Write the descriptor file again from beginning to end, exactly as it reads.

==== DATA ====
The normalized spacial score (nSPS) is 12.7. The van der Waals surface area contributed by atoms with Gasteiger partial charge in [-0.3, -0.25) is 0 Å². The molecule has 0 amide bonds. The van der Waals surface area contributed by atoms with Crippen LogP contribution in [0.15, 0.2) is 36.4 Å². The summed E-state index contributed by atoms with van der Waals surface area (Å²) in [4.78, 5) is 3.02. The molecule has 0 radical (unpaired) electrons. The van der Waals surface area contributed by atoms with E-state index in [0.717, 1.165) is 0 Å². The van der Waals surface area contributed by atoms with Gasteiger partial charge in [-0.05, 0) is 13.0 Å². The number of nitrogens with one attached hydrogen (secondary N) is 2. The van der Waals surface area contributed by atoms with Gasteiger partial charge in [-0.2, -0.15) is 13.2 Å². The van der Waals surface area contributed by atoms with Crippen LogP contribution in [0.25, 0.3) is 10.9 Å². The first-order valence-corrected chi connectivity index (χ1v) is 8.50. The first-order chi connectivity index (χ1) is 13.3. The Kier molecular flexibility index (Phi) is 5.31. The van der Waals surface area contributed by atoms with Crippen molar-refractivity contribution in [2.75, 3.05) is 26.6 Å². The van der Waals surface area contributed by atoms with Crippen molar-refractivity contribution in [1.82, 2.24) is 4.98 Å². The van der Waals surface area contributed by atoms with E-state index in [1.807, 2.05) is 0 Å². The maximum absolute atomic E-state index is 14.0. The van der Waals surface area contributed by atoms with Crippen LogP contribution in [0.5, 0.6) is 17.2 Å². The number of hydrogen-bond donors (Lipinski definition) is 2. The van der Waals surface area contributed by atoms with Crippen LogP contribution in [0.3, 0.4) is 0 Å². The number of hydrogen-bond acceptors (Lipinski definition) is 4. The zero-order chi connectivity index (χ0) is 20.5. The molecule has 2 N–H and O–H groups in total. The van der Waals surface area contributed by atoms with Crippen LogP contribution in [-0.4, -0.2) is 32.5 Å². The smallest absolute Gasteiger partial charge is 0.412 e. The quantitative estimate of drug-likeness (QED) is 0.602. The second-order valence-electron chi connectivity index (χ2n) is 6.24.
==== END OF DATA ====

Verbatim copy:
The normalized spacial score (nSPS) is 12.7. The van der Waals surface area contributed by atoms with Gasteiger partial charge in [-0.3, -0.25) is 0 Å². The molecule has 0 amide bonds. The van der Waals surface area contributed by atoms with Crippen LogP contribution in [0.15, 0.2) is 36.4 Å². The summed E-state index contributed by atoms with van der Waals surface area (Å²) in [4.78, 5) is 3.02. The molecule has 0 radical (unpaired) electrons. The van der Waals surface area contributed by atoms with E-state index in [0.717, 1.165) is 0 Å². The van der Waals surface area contributed by atoms with Gasteiger partial charge in [-0.05, 0) is 13.0 Å². The number of nitrogens with one attached hydrogen (secondary N) is 2. The van der Waals surface area contributed by atoms with Gasteiger partial charge in [-0.2, -0.15) is 13.2 Å². The van der Waals surface area contributed by atoms with Crippen LogP contribution in [0.25, 0.3) is 10.9 Å². The first-order valence-corrected chi connectivity index (χ1v) is 8.50. The first-order chi connectivity index (χ1) is 13.3. The Kier molecular flexibility index (Phi) is 5.31. The van der Waals surface area contributed by atoms with Crippen molar-refractivity contribution in [2.75, 3.05) is 26.6 Å². The van der Waals surface area contributed by atoms with Crippen molar-refractivity contribution in [1.82, 2.24) is 4.98 Å². The van der Waals surface area contributed by atoms with E-state index in [1.807, 2.05) is 0 Å². The maximum absolute atomic E-state index is 14.0. The van der Waals surface area contributed by atoms with Crippen LogP contribution in [0.5, 0.6) is 17.2 Å². The number of hydrogen-bond donors (Lipinski definition) is 2. The van der Waals surface area contributed by atoms with Crippen LogP contribution in [0.3, 0.4) is 0 Å². The number of hydrogen-bond acceptors (Lipinski definition) is 4. The zero-order chi connectivity index (χ0) is 20.5. The molecule has 2 N–H and O–H groups in total. The van der Waals surface area contributed by atoms with Crippen LogP contribution in [-0.4, -0.2) is 32.5 Å². The smallest absolute Gasteiger partial charge is 0.412 e. The quantitative estimate of drug-likeness (QED) is 0.602. The second-order valence-electron chi connectivity index (χ2n) is 6.24.